Bubble sort

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Bubble sort
Static visualization of bubblesort
Class Sorting algorithm
Data structure Array
Worst case performance O(n^2)
Best case performance O(n)
Average case performance O(n^2)
Worst case space complexity O(1) auxiliary

Bubble sort, sometimes incorrectly referred to as sinking sort, is a simple sorting algorithm that works by repeatedly stepping through the list to be sorted, comparing each pair of adjacent items and swapping them if they are in the wrong order. The pass through the list is repeated until no swaps are needed, which indicates that the list is sorted. The algorithm gets its name from the way smaller elements "bubble" to the top of the list. Because it only uses comparisons to operate on elements, it is a comparison sort. Although the algorithm is simple, most of the other sorting algorithms are more efficient for large lists.

Analysis[edit]

An example of bubble sort. Starting from the beginning of the list, compare every adjacent pair, swap their position if they are not in the right order (the latter one is smaller than the former one). After each iteration, one less element (the last one) is needed to be compared until there are no more elements left to be compared.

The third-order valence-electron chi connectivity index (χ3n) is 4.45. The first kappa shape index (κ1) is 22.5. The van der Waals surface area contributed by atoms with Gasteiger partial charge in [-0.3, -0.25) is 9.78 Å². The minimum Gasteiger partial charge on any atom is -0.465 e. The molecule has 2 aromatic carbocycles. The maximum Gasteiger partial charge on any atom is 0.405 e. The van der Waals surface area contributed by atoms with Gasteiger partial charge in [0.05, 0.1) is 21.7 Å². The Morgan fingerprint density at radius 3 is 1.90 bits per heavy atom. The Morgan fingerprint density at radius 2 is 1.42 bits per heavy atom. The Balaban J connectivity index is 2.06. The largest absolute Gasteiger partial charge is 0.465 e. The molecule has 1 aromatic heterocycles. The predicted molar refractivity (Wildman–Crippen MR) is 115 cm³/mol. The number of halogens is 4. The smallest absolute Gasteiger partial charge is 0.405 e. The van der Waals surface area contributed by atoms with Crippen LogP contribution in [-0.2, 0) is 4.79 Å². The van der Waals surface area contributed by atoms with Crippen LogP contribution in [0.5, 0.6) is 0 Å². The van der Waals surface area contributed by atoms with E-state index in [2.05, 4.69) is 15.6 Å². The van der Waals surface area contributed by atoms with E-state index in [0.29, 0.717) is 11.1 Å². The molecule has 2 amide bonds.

Performance[edit]

Bubble sort has worst-case and average complexity both О(n2), where n is the number of items being sorted. There exist many sorting algorithms with substantially better worst-case or average complexity of O(n log n). Even other О(n2) sorting algorithms, such as insertion sort, tend to have better performance than bubble sort. Therefore, bubble sort is not a practical sorting algorithm when n is large.

The only significant advantage that bubble sort has over most other implementations, even quicksort, but not insertion sort, is that the ability to detect that the list is sorted is efficiently built into the algorithm. When the list is already sorted (best-case), the complexity of bubble sort is only O(n). By contrast, most other algorithms, even those with better average-case complexity, perform their entire sorting process on the set and thus are more complex. However, not only does insertion sort have this mechanism too, but it also performs better on a list that is substantially sorted (having a small number of inversions).

Bubble sort should be avoided in case of large collections. It will not be efficient in case of reverse ordered collection.

Rabbits and turtles[edit]

The positions of the elements in bubble sort will play a large part in determining its performance. Large elements at the beginning of the list do not pose a problem, as they are quickly swapped. Small elements towards the end, however, move to the beginning extremely slowly. This has led to these types of elements being named rabbits and turtles, respectively.